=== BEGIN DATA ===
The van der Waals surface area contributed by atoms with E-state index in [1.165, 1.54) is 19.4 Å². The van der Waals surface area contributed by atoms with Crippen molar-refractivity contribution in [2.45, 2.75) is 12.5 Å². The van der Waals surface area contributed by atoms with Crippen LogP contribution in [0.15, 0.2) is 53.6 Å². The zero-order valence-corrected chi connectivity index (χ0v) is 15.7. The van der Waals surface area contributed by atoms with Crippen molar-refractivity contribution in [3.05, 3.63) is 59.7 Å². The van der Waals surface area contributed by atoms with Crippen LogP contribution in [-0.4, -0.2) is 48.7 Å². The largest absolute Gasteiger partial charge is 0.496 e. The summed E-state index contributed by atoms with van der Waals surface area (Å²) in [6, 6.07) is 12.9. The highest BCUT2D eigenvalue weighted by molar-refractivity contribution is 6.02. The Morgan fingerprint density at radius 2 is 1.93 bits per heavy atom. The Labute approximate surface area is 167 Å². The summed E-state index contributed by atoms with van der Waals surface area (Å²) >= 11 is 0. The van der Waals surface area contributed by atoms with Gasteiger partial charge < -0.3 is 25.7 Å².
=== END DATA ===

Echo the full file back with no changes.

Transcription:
The van der Waals surface area contributed by atoms with E-state index in [1.165, 1.54) is 19.4 Å². The van der Waals surface area contributed by atoms with Crippen molar-refractivity contribution in [2.45, 2.75) is 12.5 Å². The van der Waals surface area contributed by atoms with Crippen LogP contribution in [0.15, 0.2) is 53.6 Å². The zero-order valence-corrected chi connectivity index (χ0v) is 15.7. The van der Waals surface area contributed by atoms with Crippen molar-refractivity contribution in [3.05, 3.63) is 59.7 Å². The van der Waals surface area contributed by atoms with Crippen LogP contribution in [-0.4, -0.2) is 48.7 Å². The largest absolute Gasteiger partial charge is 0.496 e. The summed E-state index contributed by atoms with van der Waals surface area (Å²) in [6, 6.07) is 12.9. The highest BCUT2D eigenvalue weighted by molar-refractivity contribution is 6.02. The Morgan fingerprint density at radius 2 is 1.93 bits per heavy atom. The Labute approximate surface area is 167 Å². The summed E-state index contributed by atoms with van der Waals surface area (Å²) >= 11 is 0. The van der Waals surface area contributed by atoms with Gasteiger partial charge < -0.3 is 25.7 Å².